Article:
' The BBC commissioned a programme that centred on what was projected as a 'real' political campaign. Except that it was not. It was arguably instead a publicity stunt dreamed up by Avalon. And a main purpose was to undermine and heap odium on the Farage campaign in a highly-contested and deadly serious political process.
In the event, Murray attracted only 300 votes, far less than Farage's margin of defeat. But there's no way of telling how much damage this jolly jape inflicted on the real political process that was going on in Thanet and had central importance in the General Election.
There is abundant evidence that Avalon worked flat out to court as much publicity as they could for their campaign wheeze in both the traditional and social network media. Murray had enough clout (as the Avalon programme shows) to draw the full political press pack down to Thanet for at least two major photo-calls. And company 'reporters' interviewed real people about their voting intentions. The point is that it was not clearly a spoof.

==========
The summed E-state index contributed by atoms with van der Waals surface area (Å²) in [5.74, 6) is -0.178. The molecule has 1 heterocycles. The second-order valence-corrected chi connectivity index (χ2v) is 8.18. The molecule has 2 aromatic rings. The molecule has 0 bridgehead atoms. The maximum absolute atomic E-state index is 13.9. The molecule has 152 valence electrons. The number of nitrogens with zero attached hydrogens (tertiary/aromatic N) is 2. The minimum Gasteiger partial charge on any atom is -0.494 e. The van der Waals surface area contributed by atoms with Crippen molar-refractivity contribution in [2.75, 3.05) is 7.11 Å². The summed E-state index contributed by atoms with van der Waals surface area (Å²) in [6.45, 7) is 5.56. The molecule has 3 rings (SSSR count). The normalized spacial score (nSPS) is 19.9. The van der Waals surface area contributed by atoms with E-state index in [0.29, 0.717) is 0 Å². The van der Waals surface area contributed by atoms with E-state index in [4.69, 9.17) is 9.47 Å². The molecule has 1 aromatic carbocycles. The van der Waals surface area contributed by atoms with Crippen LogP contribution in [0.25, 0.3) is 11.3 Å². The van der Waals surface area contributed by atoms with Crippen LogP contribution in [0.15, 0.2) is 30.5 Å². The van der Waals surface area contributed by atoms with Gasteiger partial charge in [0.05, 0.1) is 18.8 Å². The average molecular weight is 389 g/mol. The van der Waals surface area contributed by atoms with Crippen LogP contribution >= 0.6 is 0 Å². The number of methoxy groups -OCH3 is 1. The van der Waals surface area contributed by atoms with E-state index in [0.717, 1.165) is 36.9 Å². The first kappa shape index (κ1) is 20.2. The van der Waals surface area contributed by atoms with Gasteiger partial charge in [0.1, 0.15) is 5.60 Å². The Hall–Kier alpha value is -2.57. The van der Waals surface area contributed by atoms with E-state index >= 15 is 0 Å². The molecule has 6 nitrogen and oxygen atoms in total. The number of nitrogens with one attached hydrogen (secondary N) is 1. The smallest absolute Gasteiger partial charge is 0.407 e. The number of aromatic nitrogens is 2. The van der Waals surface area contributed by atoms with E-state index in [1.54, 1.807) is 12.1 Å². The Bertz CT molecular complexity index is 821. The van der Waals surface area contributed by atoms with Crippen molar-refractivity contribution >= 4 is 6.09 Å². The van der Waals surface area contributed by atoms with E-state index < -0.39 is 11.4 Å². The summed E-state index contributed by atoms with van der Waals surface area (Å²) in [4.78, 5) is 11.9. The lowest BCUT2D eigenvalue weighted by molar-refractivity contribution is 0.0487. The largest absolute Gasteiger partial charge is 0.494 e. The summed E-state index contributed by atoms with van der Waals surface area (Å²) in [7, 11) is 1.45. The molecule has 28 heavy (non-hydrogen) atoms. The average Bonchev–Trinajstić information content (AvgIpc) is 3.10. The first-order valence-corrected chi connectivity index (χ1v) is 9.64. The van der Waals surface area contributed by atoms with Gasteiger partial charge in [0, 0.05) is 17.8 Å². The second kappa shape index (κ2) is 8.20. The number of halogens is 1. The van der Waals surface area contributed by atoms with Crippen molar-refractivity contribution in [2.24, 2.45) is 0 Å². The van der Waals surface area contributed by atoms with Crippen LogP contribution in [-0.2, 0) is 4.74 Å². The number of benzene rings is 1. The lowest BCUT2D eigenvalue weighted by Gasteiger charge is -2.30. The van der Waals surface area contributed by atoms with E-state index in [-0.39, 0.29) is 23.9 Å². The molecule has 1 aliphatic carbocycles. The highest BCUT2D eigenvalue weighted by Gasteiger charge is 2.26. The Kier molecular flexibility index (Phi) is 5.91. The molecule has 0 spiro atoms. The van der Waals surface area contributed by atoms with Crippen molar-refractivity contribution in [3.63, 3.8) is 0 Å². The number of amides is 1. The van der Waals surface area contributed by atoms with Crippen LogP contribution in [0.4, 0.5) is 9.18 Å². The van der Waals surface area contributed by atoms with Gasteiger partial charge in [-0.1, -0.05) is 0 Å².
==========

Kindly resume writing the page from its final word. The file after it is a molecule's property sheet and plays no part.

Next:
In reality, it blurred the lines of choice in a crucial election seat. And funding was from the bloated coffers of one of the country's most successful independent production companies who, in turn, were financed by BBC cash. This gave the campaign Murray considerable fire power beyond what normal candidates can afford. Some would argue this is precisely what electoral law is there to prevent.
It defies belief that any part of the the BBC (even if it was indirectly) commissioned such a programme. Effectively, they gave Murray a PR platform to ridicule the Farage campaign.'
Well colour me surprised...
The BBC actively opposing UKIP...